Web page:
Books Worth Reading. Or Not: Running with Scissors on The Long Journey Home.

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Because I watched the movie, I read the book. Because I read the book, I read his mother’s book. Then I wished I hadn’t, and here’s why.

Running with Scissors by Augusten Burroughs and The Long Journey Home by Margaret Robison are billed as memoirs. The subject matter is dicey: gays, lesbians, adultery, alcoholism,  and mental illness. Something most of us don’t encounter on a daily basis like this family did. Stuff great stories are made of, right?

One night when there was nothing else to watch on TV I flipped to the movie Running with Scissors. Annette Bening, Joseph Fiennes, Alec Baldwin, Gwyneth Paltrow, 116 minutes of comedy and drama. What’s not to like? The all-star cast held my attention. The movie was interesting, but it was a movie, right? I wanted to read the book to see how much of the story was actually true.

So I read the book, and when I finished Running with Scissors, I wanted to know more about this mother Margaret Robinson, a poet, teacher and writer I’d never heard of. With a college degree, someone who can probably put words on paper better than I can.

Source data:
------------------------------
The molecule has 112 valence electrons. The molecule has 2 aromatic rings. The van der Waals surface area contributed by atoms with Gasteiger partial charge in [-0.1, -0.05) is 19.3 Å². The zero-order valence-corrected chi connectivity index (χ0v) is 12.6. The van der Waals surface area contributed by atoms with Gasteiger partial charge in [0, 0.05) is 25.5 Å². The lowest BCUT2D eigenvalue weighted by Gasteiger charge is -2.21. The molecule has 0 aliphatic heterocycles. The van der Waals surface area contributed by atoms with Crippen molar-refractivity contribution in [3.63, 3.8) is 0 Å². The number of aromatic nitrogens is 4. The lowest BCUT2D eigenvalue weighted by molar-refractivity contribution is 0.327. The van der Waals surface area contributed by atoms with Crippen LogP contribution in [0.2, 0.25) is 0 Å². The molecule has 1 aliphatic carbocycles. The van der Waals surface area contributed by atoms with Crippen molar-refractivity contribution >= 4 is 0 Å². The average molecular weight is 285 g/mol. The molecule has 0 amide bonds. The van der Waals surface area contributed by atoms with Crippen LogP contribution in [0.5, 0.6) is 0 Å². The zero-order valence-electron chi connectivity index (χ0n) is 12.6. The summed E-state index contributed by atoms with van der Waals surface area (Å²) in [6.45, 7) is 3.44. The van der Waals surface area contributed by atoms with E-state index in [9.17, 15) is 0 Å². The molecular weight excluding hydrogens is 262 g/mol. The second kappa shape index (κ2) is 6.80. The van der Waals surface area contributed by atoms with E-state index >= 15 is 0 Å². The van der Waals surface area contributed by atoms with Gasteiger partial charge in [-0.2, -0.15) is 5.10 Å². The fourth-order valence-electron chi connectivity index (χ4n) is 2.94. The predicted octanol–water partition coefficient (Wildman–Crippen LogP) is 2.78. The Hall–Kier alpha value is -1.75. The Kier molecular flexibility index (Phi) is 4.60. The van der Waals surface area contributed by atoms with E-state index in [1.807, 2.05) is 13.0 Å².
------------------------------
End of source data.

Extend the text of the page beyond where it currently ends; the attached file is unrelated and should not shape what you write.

So I read The Long Journey Home, and wished I hadn’t. There is no doubt that there is a lot of talent in this family. All of them write well. Best sellers. But having watched the movie and read both books, I’m still no closer to the truth. Who is lying? Who is exaggerating? Does it even matter?

In most cases no. But in my case, it did. I am a mother. I have a son. I wanted to know why a mother would publicly call her son a liar. Why a son would change his name. I hoped to find the answers in the pages of the books, but when I was finished, I was depressed. Really, really depressed. So depressed I was in a bad mood for days. A mother tries to tell her side of the story, but can’t remember the details. An alcoholic husband and father shouldering most of the blame, is dead. His story remains untold. And the son and his brother are brilliant writers. Amen.

This brings me to why we read in the first place. Some read to escape, others for adventure. I read to understand human nature, and when I finished The Long Journey Home, I felt cheated. I was no closer to understanding the human nature of this family than I was knowing why my dog Emily growls at my husband all the while eating from his hand.

And maybe that’s okay. Maybe I don’t need to understand. But I did learn something. There are better ways to spend my time, better books to read.

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